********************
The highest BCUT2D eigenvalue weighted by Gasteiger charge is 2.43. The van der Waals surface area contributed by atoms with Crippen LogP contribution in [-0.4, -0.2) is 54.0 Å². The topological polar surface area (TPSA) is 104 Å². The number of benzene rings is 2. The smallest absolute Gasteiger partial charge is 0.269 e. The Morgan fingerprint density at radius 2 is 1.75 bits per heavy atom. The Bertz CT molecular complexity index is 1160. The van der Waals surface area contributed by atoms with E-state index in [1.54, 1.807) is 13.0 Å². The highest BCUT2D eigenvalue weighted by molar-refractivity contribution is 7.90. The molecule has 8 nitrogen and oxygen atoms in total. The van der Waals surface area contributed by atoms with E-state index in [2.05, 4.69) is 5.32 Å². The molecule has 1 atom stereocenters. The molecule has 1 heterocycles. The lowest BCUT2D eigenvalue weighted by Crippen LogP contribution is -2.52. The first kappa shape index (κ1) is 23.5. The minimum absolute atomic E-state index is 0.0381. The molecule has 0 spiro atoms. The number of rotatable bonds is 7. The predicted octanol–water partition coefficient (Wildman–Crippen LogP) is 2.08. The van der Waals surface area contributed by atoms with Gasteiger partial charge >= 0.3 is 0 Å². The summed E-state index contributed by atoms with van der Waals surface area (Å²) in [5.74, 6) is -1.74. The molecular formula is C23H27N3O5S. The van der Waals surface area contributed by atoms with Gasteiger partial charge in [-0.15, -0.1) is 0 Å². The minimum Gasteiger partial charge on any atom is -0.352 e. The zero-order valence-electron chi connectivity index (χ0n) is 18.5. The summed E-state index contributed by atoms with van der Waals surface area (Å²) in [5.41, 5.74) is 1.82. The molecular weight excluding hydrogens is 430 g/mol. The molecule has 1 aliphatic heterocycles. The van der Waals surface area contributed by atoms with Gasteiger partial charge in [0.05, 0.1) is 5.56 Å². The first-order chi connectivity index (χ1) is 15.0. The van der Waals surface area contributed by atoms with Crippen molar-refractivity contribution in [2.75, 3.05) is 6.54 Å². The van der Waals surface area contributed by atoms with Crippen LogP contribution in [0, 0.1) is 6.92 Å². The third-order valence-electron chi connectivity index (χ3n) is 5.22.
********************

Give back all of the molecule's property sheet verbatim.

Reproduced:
The highest BCUT2D eigenvalue weighted by Gasteiger charge is 2.43. The van der Waals surface area contributed by atoms with Crippen LogP contribution in [-0.4, -0.2) is 54.0 Å². The topological polar surface area (TPSA) is 104 Å². The number of benzene rings is 2. The smallest absolute Gasteiger partial charge is 0.269 e. The Morgan fingerprint density at radius 2 is 1.75 bits per heavy atom. The Bertz CT molecular complexity index is 1160. The van der Waals surface area contributed by atoms with E-state index in [1.54, 1.807) is 13.0 Å². The highest BCUT2D eigenvalue weighted by molar-refractivity contribution is 7.90. The molecule has 8 nitrogen and oxygen atoms in total. The van der Waals surface area contributed by atoms with E-state index in [2.05, 4.69) is 5.32 Å². The molecule has 1 atom stereocenters. The molecule has 1 heterocycles. The lowest BCUT2D eigenvalue weighted by Crippen LogP contribution is -2.52. The first kappa shape index (κ1) is 23.5. The minimum absolute atomic E-state index is 0.0381. The molecule has 0 spiro atoms. The number of rotatable bonds is 7. The predicted octanol–water partition coefficient (Wildman–Crippen LogP) is 2.08. The van der Waals surface area contributed by atoms with Gasteiger partial charge >= 0.3 is 0 Å². The summed E-state index contributed by atoms with van der Waals surface area (Å²) in [5.74, 6) is -1.74. The molecular formula is C23H27N3O5S. The van der Waals surface area contributed by atoms with Gasteiger partial charge in [-0.15, -0.1) is 0 Å². The minimum Gasteiger partial charge on any atom is -0.352 e. The zero-order valence-electron chi connectivity index (χ0n) is 18.5. The summed E-state index contributed by atoms with van der Waals surface area (Å²) in [5.41, 5.74) is 1.82. The molecular weight excluding hydrogens is 430 g/mol. The molecule has 1 aliphatic heterocycles. The van der Waals surface area contributed by atoms with Gasteiger partial charge in [0.05, 0.1) is 5.56 Å². The first-order chi connectivity index (χ1) is 15.0. The van der Waals surface area contributed by atoms with Crippen molar-refractivity contribution in [2.75, 3.05) is 6.54 Å². The van der Waals surface area contributed by atoms with Crippen LogP contribution in [0, 0.1) is 6.92 Å². The third-order valence-electron chi connectivity index (χ3n) is 5.22.